Failing to fall in love with this old-school slice of (intentionally) nonsense standalone DLC probably gets you lumped in with people who can’t see the point in Instagram, or pine for the days when moustaches weren’t ironic. Blood Dragon has been designed to appeal to gaming hipsters to such an extent you can easily imagine that one step in the development process was to go through a checklist of popular internet memes one by one.
Far Cry 3 Blood Dragon PS3 review
Thankfully, on the humour front at least, it’s a success. The whole thing is soaked in ’80s nostalgia, from the VHS ‘tracking’ bar that comes up during loading screens to the static, pixelated cut-scenes, to the dialogue – which has been taken from the most poorly scripted Van Damme movie you can imagine, and then taken down a peg or two. The whole thing is self-referential, self-effacing and deliberately off-the-charts stupid. But it’s all done with an intelligence that means few recent games have delivered so many laughs. From the opening tutorial (“To look around, look around”), to your character’s one-liners, to the atrociously animated sex scene, the vast majority of the funnies are actually that.
However, saturating the whole thing in the tropes of days gone by has a detrimental effect on Far Cry 3’s brilliance as an actual game. You guide Sergeant Rex Colt through a bastardised, miniaturised version of Rook Islands in an attempt to stop your former army Colonel who’s gone rogue, capturing garrisons and sabotaging key locations. The whole thing is set in the future, post-apocalyptic world of 2007, and scientific experiments mean that huge robotic lizards stalk the landscape.
What also stalks the landscape is dinginess. The scorched sky that remains after a global nuclear war makes the whole thing oppressively dark, instantly removing the exploratory joy and constant appreciation of your environment that was such a big part of the main game. Combat is also now largely forced indoors, and the corridors in which you fight are in no way as liberating or ripe for experimentation as before.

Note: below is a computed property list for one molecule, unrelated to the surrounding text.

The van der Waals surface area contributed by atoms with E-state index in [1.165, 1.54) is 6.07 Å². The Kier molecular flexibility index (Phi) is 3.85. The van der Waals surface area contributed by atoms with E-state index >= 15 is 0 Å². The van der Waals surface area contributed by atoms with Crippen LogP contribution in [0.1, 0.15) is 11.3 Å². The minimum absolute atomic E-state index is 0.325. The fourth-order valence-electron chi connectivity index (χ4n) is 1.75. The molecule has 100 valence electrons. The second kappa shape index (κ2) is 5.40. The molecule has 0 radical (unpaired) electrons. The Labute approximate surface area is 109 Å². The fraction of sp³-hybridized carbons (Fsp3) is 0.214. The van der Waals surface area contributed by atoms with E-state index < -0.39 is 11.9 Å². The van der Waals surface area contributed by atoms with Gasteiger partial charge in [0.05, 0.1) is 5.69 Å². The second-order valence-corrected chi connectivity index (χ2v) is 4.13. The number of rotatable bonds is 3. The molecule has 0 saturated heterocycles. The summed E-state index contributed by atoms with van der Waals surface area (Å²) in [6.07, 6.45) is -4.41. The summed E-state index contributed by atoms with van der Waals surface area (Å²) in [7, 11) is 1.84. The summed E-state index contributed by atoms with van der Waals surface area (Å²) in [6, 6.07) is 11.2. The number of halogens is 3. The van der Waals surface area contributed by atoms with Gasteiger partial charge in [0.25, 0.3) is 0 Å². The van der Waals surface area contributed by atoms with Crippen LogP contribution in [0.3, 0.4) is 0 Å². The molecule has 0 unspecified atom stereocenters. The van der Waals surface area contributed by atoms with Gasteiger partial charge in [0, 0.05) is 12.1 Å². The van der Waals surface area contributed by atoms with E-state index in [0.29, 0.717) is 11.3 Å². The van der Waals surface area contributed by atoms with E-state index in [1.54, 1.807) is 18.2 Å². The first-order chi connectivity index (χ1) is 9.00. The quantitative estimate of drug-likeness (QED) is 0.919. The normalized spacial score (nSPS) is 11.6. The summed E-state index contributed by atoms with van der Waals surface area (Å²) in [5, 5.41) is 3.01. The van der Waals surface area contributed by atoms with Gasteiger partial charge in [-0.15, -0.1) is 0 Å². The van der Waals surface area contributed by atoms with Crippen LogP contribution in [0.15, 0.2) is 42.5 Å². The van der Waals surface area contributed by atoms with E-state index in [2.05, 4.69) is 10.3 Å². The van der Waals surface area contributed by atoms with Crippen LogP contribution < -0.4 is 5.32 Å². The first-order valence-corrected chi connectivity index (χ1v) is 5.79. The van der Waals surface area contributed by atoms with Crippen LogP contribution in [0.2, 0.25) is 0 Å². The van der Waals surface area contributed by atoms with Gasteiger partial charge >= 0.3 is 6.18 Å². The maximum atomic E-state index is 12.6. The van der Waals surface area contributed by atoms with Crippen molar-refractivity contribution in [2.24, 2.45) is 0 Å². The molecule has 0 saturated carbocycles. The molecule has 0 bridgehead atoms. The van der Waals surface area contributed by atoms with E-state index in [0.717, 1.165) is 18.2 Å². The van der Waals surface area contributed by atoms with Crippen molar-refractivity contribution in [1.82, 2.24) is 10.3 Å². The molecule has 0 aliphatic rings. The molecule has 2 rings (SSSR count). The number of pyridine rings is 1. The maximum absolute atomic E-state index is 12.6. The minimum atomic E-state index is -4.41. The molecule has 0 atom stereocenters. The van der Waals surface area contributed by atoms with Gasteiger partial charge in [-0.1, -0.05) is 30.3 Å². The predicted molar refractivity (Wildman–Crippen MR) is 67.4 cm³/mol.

Then there’s the main problem: the audio. Although the actual music is excellent (and era-authentic), the rest of the sound design is atrocious. Guns no longer feel like they have any real impact, there’s no sense of urgency during firefights, and it’s nigh-on impossible to make out what your cyborg enemies are saying. Admittedly they’re unlikely to be spouting philosophical bon mots, but not being able to decipher their words means you can’t tell if your cover’s been blown – a big letdown given the game’s otherwise excellent stealth system.
Blood Dragon is supposed to be a big,
dumb slice of mindless retro nonsense, and ridicules the trends of the times brilliantly
Blood Dragon is supposed to be a big, dumb slice of mindless retro nonsense, and it is. Ensconced in decades gone by, it includes and ridicules the trends of the times brilliantly. However many of those trends were dispensed with for a reason, and resurrecting them reanimates many of the same problems. In gameplay terms this is a distinct step down from Far Cry 3 itself – DLC should enhance the core game, not make you pine for it – while from an experiential perspective, the trouble with setting out to make something disposable is that, even when you’ve done your job well, you’re left with exactly that.
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